The <apex:component > in the Visualforce component and <body> in the Turbo page can be interchanged one-per-one as long as both started from the same layout. There may be cases where the markup won’t have a one-to-one match. In these cases, the Coveo markup should follow by dedicated sections.

The most frequently customized sections include:

  • The tab section, usually found within the div containing the coveo-tab-section class. The code found therein is able to be surgically modified in both the local and Visualforce templates.

Tab Section

  • The facet section, usually found within the div containing the coveo-facet-column class. The code found therein is able to be surgically modified in both the local and Visualforce templates.

Facet Section

  • The result templates are usually found within the div containing the CoveoResultList class. The cpde found therein is able to be surgically modified in both the local and Visualforce templates - usually on a per result template basis. With the Coveo for Salesforce, differing components such as ResultLink and Quickview do not need to be modified between local and Visualforce templates.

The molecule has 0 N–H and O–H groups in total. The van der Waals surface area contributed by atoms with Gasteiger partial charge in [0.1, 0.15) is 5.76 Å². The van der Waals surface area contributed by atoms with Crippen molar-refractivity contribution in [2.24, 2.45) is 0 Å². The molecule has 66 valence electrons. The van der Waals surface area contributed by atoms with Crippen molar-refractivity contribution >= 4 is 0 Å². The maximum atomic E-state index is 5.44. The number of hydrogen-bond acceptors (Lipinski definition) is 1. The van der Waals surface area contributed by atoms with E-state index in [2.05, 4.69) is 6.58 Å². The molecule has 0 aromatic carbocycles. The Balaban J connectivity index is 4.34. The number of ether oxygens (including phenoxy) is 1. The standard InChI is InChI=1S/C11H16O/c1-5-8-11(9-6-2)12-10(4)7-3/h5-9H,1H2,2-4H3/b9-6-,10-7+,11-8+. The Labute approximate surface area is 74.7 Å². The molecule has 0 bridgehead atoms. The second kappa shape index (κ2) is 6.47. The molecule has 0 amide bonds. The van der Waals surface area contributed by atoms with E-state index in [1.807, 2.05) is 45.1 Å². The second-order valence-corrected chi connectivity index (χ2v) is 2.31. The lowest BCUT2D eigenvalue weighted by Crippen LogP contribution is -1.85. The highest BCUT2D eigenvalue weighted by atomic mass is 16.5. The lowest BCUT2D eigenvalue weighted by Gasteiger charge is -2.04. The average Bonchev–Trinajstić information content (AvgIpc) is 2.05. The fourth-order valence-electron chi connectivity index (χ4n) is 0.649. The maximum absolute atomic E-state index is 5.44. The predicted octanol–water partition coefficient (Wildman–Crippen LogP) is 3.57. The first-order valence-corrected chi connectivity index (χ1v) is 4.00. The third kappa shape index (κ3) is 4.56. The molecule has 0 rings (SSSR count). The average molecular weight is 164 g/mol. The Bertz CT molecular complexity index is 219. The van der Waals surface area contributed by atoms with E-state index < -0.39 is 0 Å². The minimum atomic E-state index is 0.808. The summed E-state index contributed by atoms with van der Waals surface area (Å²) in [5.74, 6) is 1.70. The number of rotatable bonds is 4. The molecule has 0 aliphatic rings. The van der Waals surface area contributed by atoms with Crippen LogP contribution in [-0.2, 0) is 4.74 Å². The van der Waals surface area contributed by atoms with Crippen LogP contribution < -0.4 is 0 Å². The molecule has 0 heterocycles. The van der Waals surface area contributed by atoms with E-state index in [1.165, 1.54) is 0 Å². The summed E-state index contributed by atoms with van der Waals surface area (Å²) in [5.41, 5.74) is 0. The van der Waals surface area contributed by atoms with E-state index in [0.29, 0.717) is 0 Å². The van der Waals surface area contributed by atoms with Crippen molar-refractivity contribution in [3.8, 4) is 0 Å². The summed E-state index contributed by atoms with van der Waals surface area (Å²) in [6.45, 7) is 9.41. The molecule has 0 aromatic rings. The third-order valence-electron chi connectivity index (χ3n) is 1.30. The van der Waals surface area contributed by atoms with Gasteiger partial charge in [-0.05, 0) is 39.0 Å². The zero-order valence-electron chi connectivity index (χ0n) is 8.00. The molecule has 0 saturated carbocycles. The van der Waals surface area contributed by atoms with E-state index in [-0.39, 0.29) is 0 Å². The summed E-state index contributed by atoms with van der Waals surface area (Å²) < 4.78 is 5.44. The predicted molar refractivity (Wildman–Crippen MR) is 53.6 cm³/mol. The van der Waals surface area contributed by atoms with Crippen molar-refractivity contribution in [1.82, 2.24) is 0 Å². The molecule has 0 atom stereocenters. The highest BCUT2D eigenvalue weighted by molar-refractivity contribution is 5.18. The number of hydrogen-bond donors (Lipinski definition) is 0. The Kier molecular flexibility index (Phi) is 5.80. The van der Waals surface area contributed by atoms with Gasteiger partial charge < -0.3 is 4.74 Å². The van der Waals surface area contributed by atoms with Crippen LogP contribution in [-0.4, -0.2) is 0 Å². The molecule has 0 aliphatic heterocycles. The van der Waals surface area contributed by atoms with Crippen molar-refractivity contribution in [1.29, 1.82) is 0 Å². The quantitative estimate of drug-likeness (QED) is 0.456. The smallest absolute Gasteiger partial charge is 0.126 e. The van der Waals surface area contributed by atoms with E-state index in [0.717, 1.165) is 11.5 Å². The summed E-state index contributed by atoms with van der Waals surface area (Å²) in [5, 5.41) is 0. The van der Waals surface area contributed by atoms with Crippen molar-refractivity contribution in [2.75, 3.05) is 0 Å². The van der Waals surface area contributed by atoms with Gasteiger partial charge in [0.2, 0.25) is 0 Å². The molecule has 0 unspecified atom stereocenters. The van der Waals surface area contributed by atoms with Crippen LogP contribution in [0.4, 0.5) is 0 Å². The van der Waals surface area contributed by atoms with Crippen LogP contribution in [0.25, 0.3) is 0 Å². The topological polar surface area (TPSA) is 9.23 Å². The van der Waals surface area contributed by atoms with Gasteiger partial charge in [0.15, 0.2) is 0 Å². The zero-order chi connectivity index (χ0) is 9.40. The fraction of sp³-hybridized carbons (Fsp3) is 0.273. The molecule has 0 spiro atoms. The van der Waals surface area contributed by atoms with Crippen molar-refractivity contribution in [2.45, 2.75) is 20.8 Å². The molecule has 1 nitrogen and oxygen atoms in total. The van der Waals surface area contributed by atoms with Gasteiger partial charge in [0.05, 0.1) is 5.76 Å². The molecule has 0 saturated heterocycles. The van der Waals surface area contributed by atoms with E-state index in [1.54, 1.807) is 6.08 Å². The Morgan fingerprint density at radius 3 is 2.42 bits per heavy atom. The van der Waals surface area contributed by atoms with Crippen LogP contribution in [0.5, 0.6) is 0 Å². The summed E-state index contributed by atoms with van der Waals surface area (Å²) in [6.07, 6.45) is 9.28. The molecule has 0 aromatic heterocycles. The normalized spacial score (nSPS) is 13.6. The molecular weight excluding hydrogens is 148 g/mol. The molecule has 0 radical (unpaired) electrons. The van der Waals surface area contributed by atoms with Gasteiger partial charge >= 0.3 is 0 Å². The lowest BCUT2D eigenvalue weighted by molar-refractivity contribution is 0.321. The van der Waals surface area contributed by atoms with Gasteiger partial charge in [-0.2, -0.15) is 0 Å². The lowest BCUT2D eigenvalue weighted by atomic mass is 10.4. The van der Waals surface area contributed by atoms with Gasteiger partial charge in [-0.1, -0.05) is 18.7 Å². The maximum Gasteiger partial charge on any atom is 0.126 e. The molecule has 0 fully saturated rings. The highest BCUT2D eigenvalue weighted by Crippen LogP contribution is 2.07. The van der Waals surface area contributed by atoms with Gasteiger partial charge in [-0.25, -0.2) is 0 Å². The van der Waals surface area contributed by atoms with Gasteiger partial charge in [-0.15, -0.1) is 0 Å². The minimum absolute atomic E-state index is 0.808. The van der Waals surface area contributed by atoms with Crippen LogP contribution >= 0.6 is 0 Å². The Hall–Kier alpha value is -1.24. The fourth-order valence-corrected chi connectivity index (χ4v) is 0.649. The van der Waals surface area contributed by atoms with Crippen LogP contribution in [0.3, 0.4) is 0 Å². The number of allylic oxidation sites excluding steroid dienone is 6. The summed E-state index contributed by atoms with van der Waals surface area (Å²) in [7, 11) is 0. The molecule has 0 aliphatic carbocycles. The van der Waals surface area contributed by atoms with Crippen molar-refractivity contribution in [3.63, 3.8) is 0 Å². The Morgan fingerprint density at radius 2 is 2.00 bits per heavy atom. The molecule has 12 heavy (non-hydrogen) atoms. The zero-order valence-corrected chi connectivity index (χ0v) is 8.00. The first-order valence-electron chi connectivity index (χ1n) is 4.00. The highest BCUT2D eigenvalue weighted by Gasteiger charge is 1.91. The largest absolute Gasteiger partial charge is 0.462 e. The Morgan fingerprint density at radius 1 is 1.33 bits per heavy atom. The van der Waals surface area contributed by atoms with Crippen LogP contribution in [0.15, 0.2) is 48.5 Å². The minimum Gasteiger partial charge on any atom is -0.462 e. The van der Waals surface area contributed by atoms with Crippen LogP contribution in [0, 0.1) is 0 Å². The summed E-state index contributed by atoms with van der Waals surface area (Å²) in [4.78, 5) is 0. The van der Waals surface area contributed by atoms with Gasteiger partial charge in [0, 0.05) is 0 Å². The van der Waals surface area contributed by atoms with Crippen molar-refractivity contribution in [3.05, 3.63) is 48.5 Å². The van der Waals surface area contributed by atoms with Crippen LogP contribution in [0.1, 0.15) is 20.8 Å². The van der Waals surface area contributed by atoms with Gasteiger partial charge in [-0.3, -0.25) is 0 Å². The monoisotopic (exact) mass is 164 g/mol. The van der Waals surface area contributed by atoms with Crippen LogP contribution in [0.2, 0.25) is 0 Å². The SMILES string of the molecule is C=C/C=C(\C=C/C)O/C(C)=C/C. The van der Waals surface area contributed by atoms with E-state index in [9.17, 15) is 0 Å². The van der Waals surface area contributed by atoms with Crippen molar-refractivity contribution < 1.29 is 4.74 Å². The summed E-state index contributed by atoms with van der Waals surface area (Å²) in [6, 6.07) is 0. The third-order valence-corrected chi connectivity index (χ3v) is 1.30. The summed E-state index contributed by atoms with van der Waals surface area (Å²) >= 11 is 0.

Result Template Section

An insight panel will have an additional CoveoResultActionsMenu component under the div with the coveo-result-frame class:

<script id="Sample" class="result-template" type="text/html" data-layout="list" data-field-fieldname="FieldValue">
   <div class="coveo-result-frame">
       <div class="CoveoResultActionsMenu">
       <div class="CoveoAttachToCase" data-display-tooltip="true"></div>
       <div class="CoveoSalesforceQuickview"></div>
       <div class="CoveoResultActionsSendEmail"></div>
       <div class="CoveoResultActionsPostToFeed"></div>
       <div class="CoveoResultActionsSendLiveAgent"></div>
   <div class="coveo-result-cell" style="vertical-align:top;text-align:center;width:32px;">

Adding the Salesforce Local Development Kit

With the Coveo for Salesforce Local Development Kit set up, ResultLink, Quickview components and the ResultMenu styling won’t break locally. In Salesforce you must always use the SalesforceQuickview, or corresponding SalesforceResultLink, ConsoleResultLink or AdaptiveResultLink.

The development kit is not an end-to-end solution and is meant to fill some common translation gaps that can lead to bugs and extra work if not accounted for.